Exercising Wisdom Can Change Your Life:

How one unlikely hero affected thousands

“Wisdom: Knowledge rightly applied. We assimilate lots of knowledge. Whether or not we do anything with that knowledge is a measure of our wisdom. That implies some change … and change can be difficult.” — Hyrum W. Smith

We’re Human

We’ve all made mistakes. We all have regrets. We’re human. What’s more important to recognize is that each of these actions provides experience. Many of us have been selfish and greedy at times, which typically leads to short term happiness. Some have even exercised a controlling power over others for their own benefit. Hopefully, with age comes wisdom, and change. Enter Oscar Schindler, the subject of one of the greatest motion pictures every made, Schindler’s List (and yes, it won Best Picture).

Schindler’s List

Here is a man who saw an opportunity at the beginning of World War II. He moved to Nazi-occupied Poland to open a factory and employ Jews at starvation wages. His goal was to become a millionaire. He was a greedy and powerful businessman who saw opportunity at every turn. But then a funny thing happened and the other side of human nature took over.

After Schindler found out what was happening at Auschwitz, he began a systematic effort to save as many Jews as he could. For money, he could buy Jews to work in his factory, which was supposed to be a part of the military machine of Germany. Ultimately, he had defrauded the Nazis for months, with a munitions factory that never produced a single usable shell.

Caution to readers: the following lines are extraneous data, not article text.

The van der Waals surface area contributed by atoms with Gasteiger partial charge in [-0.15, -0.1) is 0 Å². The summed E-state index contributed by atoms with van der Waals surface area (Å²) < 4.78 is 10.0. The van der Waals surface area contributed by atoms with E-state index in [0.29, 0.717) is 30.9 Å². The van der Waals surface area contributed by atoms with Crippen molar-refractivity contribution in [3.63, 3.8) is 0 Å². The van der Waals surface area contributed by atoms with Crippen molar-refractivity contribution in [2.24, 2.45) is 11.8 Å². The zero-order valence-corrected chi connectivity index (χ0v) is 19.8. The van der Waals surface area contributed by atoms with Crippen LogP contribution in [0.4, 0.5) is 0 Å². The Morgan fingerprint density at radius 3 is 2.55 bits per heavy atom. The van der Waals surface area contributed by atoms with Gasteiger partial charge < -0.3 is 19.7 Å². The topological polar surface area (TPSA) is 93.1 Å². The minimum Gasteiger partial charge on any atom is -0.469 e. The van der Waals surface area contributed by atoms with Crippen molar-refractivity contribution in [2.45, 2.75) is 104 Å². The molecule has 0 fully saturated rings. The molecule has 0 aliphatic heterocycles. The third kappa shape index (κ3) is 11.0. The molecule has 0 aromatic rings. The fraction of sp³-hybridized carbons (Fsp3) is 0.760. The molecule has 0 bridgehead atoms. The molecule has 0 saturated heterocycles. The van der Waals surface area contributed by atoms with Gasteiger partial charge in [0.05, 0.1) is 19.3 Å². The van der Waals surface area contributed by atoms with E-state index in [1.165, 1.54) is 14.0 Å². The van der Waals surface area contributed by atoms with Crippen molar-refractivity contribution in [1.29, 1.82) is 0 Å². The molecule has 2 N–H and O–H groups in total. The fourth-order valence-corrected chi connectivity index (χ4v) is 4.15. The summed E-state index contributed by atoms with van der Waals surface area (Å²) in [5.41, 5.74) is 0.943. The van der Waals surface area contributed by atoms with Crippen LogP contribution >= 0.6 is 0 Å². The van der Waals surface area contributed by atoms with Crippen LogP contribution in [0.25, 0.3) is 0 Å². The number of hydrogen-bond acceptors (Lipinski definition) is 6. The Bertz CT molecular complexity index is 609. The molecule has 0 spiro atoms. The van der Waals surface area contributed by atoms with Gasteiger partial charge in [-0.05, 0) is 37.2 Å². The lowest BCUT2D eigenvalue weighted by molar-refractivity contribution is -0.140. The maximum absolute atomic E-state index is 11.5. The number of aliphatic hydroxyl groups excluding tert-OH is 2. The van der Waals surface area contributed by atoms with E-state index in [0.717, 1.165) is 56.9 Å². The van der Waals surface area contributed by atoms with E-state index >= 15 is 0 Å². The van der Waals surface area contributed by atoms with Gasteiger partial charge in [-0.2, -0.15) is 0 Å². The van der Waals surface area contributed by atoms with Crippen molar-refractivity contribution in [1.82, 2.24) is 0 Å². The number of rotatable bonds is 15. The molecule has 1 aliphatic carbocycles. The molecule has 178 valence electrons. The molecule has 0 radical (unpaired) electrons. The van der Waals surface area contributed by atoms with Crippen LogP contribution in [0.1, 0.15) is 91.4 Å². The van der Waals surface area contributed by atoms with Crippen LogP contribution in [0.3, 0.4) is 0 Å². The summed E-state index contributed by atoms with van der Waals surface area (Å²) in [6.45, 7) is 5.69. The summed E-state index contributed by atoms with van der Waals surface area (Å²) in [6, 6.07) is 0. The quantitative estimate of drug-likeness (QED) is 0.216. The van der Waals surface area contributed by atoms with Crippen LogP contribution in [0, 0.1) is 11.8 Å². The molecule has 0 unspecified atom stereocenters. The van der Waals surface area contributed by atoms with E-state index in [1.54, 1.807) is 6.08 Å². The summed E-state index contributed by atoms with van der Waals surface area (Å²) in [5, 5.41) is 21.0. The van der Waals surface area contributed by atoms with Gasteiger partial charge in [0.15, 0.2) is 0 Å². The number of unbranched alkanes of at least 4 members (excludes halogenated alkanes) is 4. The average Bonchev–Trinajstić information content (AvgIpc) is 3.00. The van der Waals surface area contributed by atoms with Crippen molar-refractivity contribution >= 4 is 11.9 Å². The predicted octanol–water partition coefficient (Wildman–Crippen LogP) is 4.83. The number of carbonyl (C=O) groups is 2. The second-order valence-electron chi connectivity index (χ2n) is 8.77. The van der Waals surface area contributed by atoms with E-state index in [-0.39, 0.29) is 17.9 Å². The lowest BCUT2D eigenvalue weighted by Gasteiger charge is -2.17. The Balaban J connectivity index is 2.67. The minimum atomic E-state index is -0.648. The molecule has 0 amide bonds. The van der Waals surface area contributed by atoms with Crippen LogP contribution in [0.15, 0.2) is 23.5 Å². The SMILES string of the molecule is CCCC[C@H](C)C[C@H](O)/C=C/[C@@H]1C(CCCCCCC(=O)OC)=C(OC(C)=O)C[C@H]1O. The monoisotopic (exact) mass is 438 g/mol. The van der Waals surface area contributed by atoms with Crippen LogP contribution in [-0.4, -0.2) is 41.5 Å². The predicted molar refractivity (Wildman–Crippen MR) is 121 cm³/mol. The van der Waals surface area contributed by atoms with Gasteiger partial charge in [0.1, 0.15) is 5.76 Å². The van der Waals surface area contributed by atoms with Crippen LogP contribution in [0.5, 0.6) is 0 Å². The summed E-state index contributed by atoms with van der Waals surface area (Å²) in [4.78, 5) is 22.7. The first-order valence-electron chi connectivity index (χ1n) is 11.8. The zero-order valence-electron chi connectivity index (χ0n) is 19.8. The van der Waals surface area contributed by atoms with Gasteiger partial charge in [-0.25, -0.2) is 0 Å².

Wisdom Saves Lives

At some point the light bulb went off and he realized in his success at power and influence he was saving lives. In the end that was all he cared about. In fact he wishes he could save more (see clip below). He entered the war as a financially wealthy industrialist; by the end of the war, he was basically financially bankrupt, but he recognized the value of changing and saving lives.

At the end of the movie, there is a sequence with overwhelming emotional impact, involving the actual people who were saved by Schindler. We learn that “Schindler’s List” and their descendants today are well over 6,000 and that the Jewish population of Poland is 4,000.

The key message, one man did something, while in the face of the Holocaust others were paralyzed. Maybe it took a man like Schindler, an enigmatic con man, a reluctant hero, to do what he did.

As the film celebrates its 25th Anniversary this year, Memorial Weekend seems like the perfect time to recognize the wisdom of Schindler’s List.

About the Author:

Jon Fitzgerald is the Founder of Cause Cinema, connecting audiences to the best in social impact Cinema. He is also the author of Filmmaking for Change.


Exercising Wisdom Can Change Your Life: was originally published in The Mission on Medium, where people are continuing the conversation by highlighting and responding to this story.

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Author: Jon Fitzgerald

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